State Superintendent Mackey expects 40-50% of Alabama’s public school students will begin school year online
Alabama State Superintendent Eric Mackey on Friday gave an update about the reopening plans for public schools across the state.
Mackey was speaking remotely during a virtual event hosted by Senator Doug Jones (D-AL).
All public school systems across the state have been required to offer a virtual option for the upcoming school year to accommodate students who have pre-existing conditions or live with immunocompromised adults.
Additionally, high rates of coronavirus transmission in Alabama have led to around 15 of the state’s biggest school systems to begin the school year online for all students.
“Probably it is somewhere between 40 and 50 percent of our students that will be on remote learning within the next month or so,” said Mackey on Friday.
He noted that for about 25% of Alabama’s public schoolchildren, online learning would be their only option at the beginning of the school year because many of the state’s largest systems have chosen to instruct virtually for the first nine weeks of the school year.
With regards to the quality of instruction in-person versus online Mackey said that “there is no substitute” for high-quality in-person instruction but the state has “gotten pretty good at” online education over the last several years.
The state superintendent added that the thought of an entirely virtual school year was “a little bit scary” to him and he hopes that every school system offers an in-person option this year.
Mackey remarked that the challenges virtual instruction faced for the upcoming school year were greater than those faced in the spring when all Alabama public schools were required to finish the year online.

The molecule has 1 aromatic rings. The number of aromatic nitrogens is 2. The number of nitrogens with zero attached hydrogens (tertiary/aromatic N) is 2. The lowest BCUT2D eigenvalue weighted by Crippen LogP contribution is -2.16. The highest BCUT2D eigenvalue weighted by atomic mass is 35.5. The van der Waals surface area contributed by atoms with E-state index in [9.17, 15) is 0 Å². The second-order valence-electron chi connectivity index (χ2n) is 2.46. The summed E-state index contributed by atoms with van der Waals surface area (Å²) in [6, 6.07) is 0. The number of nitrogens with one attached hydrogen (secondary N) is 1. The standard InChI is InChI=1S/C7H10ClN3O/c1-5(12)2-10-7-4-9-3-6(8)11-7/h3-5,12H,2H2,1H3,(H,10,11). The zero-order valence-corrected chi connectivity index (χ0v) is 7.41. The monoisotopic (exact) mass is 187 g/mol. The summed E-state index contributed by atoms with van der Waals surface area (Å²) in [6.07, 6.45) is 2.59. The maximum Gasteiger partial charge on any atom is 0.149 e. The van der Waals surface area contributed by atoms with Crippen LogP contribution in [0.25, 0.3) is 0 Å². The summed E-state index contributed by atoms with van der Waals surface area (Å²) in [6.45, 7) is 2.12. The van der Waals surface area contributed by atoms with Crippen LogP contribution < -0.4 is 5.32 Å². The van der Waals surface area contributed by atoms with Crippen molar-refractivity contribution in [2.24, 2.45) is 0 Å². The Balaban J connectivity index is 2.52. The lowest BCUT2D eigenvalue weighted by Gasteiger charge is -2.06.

“It was the end of the school year, so teachers knew their students,” Mackey commented with regards to the spring.
“As we start the new school year teachers are going to be getting new students that they don’t even know. If they start remotely it is difficult to make those connections for the first time. It can be done, but it is not easy,” he continued.
The state superintendent said that the cohort of students who most needed in-person instruction were those aged four to eight, though he allowed that resources such as Alabama Public Television could assist with kids that age.
Mackey was asked about the safety of student-athletes resuming competitions even while many school systems met virtually. He replied that the decision to engage in sports was made at the local level, and talked approvingly about the many rules put into place by the Alabama High School Athletic Association.
Senator Jones asked the state superintendent which conditions could cause a school to close during the upcoming school year.
“We don’t have a number,” said Mackey, before adding it was something that he and Alabama’s State Health Officer “continue to wrestle with.”
He noted that in a normal year when the flu breaks out in a school the building shuts down when around 20% of students catch the bug.
“What we anticipate is more of intermittent closures,” Mackey advised.
The full briefing can be viewed here.